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“A lot of [the struggle] is just pulling the pieces together in a timely manner; it takes longer than we always want,” said Principal Nan Ault.

Security cameras at NS have proven to be a useful tool for administrators. Their uses vary, but ultimately, the cameras are used to protect students.

“The cameras allow us to create safety in the school,” Ault said. “We can see if there’s a problem before it becomes a much bigger issue.”

In addition to safety, cameras have other uses. Protecting expensive equipment and solving crimes of vandalism have been frequent applications for cameras on NS property.

“This building costs the taxpayers a lot of money, so if we’re able to catch people that come and vandalize it and do stuff like that, then they’re accountable,” said Resource Officer Sergeant Greg Peterson.

However, not all uses for security cameras are crime-related.

“Every once in a while, it’s just fun,” Peterson said. “I’ll have kids come in and say, ‘Oh, I turfed it so bad. Can I watch myself?’ So if I have time, we’ll pull it up and let them watch themself turf it,” Peterson said.

Cameras are a valuable asset in a school environment, but students and teachers have expressed concern that there aren’t enough of them at NS.

“We’ve got a security camera in almost all the hallways, but maybe [we need them] in some of the classrooms that have expensive equipment,” said Junior Mac Hall. 

There has also been concern related to the functionality of the school’s previously installed cameras. With this in mind, the district’s IT department is currently in the process of replacing old cameras, in addition to adding new ones. Determining the locations of the new cameras is an important part of the process.
“The administration and law enforcement at this building are worried about the common areas like hallways, the weight room, gymnasiums, and the commons area,” said IT Director Sean Rawlinson. “And of course, there are some secure areas like the office that have equipment and financial records that need to be kept secure.”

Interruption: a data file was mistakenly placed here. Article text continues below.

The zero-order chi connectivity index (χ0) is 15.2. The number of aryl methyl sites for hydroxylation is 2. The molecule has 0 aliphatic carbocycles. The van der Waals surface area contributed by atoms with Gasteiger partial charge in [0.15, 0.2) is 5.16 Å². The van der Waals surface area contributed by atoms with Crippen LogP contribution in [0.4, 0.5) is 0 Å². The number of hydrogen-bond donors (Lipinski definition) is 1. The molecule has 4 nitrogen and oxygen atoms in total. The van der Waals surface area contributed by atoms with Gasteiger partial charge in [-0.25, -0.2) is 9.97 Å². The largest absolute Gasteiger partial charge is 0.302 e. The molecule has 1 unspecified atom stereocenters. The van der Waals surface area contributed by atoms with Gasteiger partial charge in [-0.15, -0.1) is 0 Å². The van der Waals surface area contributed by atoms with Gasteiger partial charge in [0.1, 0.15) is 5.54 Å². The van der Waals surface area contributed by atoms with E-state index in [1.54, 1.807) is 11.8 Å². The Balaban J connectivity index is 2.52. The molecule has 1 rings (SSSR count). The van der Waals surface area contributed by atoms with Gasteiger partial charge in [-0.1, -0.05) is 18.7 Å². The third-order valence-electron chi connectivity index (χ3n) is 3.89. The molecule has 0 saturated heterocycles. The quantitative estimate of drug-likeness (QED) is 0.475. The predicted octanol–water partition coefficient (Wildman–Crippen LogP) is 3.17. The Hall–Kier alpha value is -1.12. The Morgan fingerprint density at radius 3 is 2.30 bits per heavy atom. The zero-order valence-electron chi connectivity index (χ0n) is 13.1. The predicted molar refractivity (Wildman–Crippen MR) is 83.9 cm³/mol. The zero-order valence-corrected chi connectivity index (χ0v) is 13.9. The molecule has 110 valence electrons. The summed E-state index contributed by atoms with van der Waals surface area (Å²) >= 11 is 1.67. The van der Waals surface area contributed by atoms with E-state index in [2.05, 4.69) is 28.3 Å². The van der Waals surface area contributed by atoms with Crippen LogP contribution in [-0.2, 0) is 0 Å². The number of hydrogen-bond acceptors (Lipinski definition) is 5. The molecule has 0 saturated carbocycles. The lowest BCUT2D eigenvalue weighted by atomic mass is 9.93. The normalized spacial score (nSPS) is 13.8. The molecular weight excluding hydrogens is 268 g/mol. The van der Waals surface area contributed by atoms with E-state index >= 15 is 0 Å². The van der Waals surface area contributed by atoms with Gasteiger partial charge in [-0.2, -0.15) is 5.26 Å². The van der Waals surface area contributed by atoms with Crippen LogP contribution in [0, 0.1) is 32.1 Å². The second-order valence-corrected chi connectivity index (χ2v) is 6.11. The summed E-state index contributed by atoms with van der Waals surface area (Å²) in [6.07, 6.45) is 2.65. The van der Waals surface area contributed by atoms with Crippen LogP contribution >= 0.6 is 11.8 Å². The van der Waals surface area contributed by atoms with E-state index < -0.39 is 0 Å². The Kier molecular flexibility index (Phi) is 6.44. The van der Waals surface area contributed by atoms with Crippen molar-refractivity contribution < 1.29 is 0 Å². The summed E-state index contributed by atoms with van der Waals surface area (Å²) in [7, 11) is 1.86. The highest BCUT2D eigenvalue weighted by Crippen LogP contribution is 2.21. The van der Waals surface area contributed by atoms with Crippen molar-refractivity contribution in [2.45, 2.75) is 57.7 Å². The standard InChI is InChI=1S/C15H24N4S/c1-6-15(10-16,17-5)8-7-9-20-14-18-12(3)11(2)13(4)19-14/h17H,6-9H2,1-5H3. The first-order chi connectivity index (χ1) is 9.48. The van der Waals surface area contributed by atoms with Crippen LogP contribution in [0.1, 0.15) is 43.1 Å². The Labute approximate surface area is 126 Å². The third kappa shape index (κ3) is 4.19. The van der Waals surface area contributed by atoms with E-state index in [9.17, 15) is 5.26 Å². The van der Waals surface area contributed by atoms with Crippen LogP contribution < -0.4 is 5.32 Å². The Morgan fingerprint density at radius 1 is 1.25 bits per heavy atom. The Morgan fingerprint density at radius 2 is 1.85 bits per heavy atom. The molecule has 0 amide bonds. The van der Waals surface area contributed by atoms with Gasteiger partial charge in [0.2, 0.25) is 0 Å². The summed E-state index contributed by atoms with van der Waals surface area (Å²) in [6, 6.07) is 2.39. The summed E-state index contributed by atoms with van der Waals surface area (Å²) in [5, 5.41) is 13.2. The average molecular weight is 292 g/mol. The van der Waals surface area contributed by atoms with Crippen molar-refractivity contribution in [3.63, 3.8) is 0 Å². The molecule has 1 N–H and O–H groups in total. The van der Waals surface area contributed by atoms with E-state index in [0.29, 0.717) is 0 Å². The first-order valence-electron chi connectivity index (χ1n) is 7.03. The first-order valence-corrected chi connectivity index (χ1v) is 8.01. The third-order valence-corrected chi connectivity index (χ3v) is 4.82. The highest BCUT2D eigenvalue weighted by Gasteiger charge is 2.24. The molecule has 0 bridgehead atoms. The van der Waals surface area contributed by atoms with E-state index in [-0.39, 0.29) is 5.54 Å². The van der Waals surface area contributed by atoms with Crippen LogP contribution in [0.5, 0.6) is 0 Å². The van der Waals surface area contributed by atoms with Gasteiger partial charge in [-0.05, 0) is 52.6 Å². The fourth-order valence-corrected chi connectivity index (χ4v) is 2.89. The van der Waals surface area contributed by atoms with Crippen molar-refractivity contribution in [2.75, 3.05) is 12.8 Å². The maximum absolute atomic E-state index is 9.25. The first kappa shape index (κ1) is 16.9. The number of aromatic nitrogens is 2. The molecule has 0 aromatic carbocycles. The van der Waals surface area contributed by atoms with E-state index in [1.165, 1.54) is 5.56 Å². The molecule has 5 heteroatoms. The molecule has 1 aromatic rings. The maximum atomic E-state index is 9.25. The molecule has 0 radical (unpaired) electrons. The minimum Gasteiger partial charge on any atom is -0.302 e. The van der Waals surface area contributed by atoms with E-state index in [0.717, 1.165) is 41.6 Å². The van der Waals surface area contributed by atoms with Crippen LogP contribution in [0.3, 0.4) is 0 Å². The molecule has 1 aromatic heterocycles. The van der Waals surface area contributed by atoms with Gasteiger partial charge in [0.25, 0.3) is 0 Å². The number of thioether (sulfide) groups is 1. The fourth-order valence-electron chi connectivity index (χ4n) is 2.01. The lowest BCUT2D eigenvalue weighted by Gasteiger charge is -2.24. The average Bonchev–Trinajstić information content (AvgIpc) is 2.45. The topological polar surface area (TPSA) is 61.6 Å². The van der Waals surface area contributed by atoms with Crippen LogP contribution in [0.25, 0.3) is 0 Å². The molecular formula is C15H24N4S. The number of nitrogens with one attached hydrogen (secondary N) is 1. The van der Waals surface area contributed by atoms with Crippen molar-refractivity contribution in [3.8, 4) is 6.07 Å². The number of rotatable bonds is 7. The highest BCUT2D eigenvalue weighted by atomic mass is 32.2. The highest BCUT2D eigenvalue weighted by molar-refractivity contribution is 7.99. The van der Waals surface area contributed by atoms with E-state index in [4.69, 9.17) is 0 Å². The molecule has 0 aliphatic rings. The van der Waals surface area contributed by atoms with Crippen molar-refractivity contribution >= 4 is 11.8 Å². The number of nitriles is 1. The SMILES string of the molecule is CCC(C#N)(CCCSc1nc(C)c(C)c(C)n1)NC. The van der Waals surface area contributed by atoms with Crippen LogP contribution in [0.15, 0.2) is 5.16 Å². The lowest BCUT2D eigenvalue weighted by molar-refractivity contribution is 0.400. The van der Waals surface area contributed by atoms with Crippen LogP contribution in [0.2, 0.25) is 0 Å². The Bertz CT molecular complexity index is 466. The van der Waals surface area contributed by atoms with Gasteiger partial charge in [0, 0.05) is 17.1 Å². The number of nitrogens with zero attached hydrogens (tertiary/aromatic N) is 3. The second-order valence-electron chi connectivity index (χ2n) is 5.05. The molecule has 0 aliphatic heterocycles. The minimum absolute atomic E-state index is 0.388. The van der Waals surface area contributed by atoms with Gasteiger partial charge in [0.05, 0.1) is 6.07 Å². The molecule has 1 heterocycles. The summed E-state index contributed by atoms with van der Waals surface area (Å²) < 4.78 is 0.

Once camera locations are decided upon, there are a number of setbacks that accompany a project of this scale. After the budget is approved and the equipment is acquired, time-consuming tasks like pulling cable can slow things down. To speed up the process, the district has hired additional help on the project.

“Thankfully, we’ve hired a couple of guys part-time to pull some of that cable since it’s not highly technical,” Rawlinson said. “That’s progressing now much more quickly than it was before; it was kind of at a standstill because we just couldn’t get to it.”

Time-consuming tasks like pulling cable are made even more difficult by the limitations of working in a school environment. 

“Our cable pulling team would like to be here all the time, but it’s awfully hard when students are in the school because they’re off and on ladders and stuff like that, so it’s not safe,” Rawlinson said.

Fortunately, after the cable has been pulled, it doesn’t take very long to complete the rest of the process.

“Once the cable’s in, we can have a camera installed, mounted, configured, and going and reporting in an hour to two hours,” Rawlinson said.

Although there are a variety of limitations involved in a project like this, some members of the administration are hopeful that it will be completed within a few months. However, conflicting priorities for IT can make it difficult to estimate how long the project will take.

“The problem is, [we] get pulled away for other things,” Rawlinson said, “There are seven other schools in the district, and we can’t leave them hanging, especially if they have major issues with their network, or their labs, or equipment.”

When the project reaches completion, Rawlinson plans for the school to be equipped with at least 60 fully functioning cameras. But even once the cameras have been installed and configured, a project like this may never feel complete.

“The thing of it is, once you get it up to speed, then you have to replace something, or you have to update software, or you need a new server,” Ault said. “It’s hard to get to that point where you feel like, ‘Oh, the job is complete.’”